Food and macronutrient intake of elite Ethiopian distance runners

Lukas Beis, Lena Willkomm, Ramzy Ross, Zeru Bekele, Bezabhe Wolde, Barry Fudge, Yannis Pitsiladis

Research output: Contribution to journalArticle

Abstract

BACKGROUND Explanations for the phenomenal success of East African distance runners include unique dietary practices. The aim of the present study was to assess the food and macronutrient intake of elite Ethiopian distance runners during a period of high intensity exercise training at altitude and prior to major competition. METHODS The dietary intake of 10 highly-trained Ethiopian long distance runners, living and training at high altitude (approximately 2400 m above sea level) was assessed during a 7 day period of intense training prior to competition using the standard weighed intake method. Training was also assessed using an activity/training diary. RESULTS Body mass was stable (i.e., was well maintained) over the assessment period (pre: 56.7 ± 4.3 kg vs. post: 56.6 ± 4.2 kg, P = 0.54; mean ± SD). The diet comprised of 13375 ± 1378 kJ and was high in carbohydrate (64.3 ± 2.6%, 545 ± 49 g, 9.7 ± 0.9 g/kg). Fat and protein intake was 23.3 ± 2.1% (83 ± 14 g) and 12.4 ± 0.6% (99 ± 13 g, 1.8 ± 0.2 g/kg), respectively. Fluid intake comprised mainly of water (1751 ± 583 mL), while no fluids were consumed before or during training with only modest amounts being consumed following training. CONCLUSIONS Similar to previous studies in elite Kenyan distance runners, the diet of these elite Ethiopian distance runners met most recommendations of endurance athletes for macronutrient intake but not for fluid intake.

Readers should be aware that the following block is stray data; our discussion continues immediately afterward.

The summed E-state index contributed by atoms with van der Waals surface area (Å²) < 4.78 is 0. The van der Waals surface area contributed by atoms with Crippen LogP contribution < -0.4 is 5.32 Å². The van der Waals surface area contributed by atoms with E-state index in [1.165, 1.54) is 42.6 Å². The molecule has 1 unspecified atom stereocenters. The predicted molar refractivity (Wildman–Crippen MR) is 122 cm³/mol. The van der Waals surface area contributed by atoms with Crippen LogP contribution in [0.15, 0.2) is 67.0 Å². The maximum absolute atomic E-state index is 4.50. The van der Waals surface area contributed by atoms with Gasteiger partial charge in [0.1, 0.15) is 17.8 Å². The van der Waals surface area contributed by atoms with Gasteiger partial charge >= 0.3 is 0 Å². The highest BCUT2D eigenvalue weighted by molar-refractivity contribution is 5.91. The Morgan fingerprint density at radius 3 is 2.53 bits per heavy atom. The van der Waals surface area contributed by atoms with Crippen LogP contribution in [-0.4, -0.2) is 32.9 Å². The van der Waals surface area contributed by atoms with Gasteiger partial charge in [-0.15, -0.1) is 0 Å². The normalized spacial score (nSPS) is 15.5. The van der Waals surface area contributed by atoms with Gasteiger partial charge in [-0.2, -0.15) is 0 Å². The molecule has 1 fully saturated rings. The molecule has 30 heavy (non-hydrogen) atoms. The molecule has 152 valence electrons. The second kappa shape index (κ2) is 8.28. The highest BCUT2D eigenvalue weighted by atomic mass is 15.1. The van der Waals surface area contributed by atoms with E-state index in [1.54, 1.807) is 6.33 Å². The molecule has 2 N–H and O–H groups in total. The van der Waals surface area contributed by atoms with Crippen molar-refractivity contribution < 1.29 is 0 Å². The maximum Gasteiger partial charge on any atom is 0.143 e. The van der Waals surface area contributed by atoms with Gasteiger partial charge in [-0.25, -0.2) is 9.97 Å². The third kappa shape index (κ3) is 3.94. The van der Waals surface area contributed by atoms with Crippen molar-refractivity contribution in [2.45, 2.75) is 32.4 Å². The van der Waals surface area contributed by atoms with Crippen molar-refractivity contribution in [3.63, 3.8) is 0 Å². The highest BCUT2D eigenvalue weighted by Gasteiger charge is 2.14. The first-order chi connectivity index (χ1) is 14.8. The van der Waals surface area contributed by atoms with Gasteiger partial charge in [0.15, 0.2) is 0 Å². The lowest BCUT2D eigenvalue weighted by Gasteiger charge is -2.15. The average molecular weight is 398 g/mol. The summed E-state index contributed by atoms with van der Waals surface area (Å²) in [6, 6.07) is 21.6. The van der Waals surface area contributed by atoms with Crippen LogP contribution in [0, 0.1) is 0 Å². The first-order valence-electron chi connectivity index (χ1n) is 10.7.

Original languageEnglish
JournalJournal of the International Society of Sports Nutrition
Volume8
Issue number7
DOIs
Publication statusPublished - 31 Dec 2011

Bibliographical note

© 2011 Beis et al; licensee BioMed Central Ltd. This is an Open Access article distributed under the terms of the Creative Commons Attribution License (http://creativecommons.org/licenses/by/2.0), which permits unrestricted use, distribution, and reproduction in any medium, provided the original work is properly cited.

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